A Revolutionary Approach Saves a Life

Only a few months after Michael Angelo was born to parents Jill and David Angelo, he was diagnosed with biliary atresia, a rare life-threatening liver disease that only appears in infants.

“It was really, really obvious on his baptism,” said Jill. “He was wearing white, so the jaundice was really showing, and the yellowish tint of his eyes was a lot more obvious.”

In most cases of biliary atresia, the only chance for survival is a liver transplant. After meeting with specialists at the Miami Transplant Institute, however, his parents were faced with another setback—this type of surgery had only ever been performed on babies weighing at least 13 pounds.

“Michael Angelo came to us at only 8 pounds, and if we can, we really like to wait until an infant is 13 or 14 pounds to be able to transplant them,” said Dr. Jennifer Garcia, medical director of pediatric transplant services at the Miami Transplant Institute. “Michael did not give us that opportunity. He was just too sick.”

Michael Angelo’s only chance for survival was a liver transplant, but his very small size presented a new challenge for surgeons.

Olympus THUNDERBEAT

Working quickly, Michael’s transplant team decided to utilize two new surgical technologies to make a liver transplant possible for him.

One of the technologies chosen was the Olympus THUNDERBEAT advanced energy platform, which allows for very small and very precise surgical incisions. The other was the Olympus ORBEYE video microscope, an imaging system that provides images magnified up to 26 times on a 4K 3D monitor.

ORBEYE enables surgical teams to view high-resolution digital images on a 55-inch monitor, in detail not previously available without the use of microscope eyepieces. THUNDERBEAT provides the ability to access bipolar and ultrasonic energy simultaneously and without surgical instrument exchange. Combined, these two systems allow new levels of precision and efficiency during organ transplantation.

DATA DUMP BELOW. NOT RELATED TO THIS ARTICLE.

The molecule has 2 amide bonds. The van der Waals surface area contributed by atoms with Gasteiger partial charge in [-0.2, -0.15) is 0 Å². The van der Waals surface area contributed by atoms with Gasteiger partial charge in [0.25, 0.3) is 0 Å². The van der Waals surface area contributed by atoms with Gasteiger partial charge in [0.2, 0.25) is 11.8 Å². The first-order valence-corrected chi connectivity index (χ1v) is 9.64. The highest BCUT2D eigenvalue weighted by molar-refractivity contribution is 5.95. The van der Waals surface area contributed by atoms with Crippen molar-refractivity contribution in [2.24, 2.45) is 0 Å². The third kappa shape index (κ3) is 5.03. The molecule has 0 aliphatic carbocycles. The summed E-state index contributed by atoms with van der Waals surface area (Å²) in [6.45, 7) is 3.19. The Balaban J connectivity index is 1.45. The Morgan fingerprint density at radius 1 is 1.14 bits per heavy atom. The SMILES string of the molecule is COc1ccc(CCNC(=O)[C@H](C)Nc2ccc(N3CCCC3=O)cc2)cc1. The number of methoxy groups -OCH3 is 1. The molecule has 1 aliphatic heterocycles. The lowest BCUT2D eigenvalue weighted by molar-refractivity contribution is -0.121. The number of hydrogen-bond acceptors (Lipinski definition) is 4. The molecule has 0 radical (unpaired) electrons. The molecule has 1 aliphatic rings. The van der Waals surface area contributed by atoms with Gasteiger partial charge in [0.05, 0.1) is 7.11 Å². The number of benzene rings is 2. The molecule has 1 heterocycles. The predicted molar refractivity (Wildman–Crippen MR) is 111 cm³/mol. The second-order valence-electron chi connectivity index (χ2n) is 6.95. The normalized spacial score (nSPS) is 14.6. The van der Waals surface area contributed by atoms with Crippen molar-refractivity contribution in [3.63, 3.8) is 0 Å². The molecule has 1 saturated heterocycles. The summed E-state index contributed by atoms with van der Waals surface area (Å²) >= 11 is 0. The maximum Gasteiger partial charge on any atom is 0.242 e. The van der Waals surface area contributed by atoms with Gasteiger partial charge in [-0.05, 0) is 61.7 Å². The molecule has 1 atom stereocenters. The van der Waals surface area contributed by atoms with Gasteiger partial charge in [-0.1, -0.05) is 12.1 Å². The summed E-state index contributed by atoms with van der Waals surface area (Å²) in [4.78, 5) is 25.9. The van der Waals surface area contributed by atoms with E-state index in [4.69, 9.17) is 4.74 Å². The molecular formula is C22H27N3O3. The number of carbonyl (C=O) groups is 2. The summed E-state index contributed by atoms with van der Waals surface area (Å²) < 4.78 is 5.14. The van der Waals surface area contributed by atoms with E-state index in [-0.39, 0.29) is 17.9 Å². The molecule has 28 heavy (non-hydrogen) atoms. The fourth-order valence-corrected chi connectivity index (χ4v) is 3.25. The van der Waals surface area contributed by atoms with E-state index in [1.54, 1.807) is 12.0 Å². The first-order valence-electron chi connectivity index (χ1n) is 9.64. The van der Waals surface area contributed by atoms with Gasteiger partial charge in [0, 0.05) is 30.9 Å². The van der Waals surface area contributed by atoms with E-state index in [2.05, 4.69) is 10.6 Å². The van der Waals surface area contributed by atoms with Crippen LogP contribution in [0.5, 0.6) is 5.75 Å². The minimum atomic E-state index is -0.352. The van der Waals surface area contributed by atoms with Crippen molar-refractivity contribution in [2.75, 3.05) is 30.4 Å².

“We ended up accepting a liver from a two-year-old,” explained Dr. Rodrigo Vianna, director of the Miami Transplant Institute. “But even still, it was very big so we had to cut just a piece.”

“We were left with very tiny vessels and structures we needed to reconstruct. We were very lucky to have these new technologies.”

Michael Angelo’s surgical team was able to increase their view of his tiny organs and complete the first-ever surgery of this kind. “It is rare to use such a tiny piece of liver, but he needed it,” said Dr. Vianna. “Thankfully everything worked out.”

Jill and David Angelo will be forever grateful for this technology, the medical expertise of Michael’s surgeons, and the donor’s family who chose to give their son the gift of life.

“I thank God every single day for this amazing team that helped save my son’s life,” said Jill. “Because of them, we have our baby boy.”

It’s unbelievable. I can’t believe we made it here.”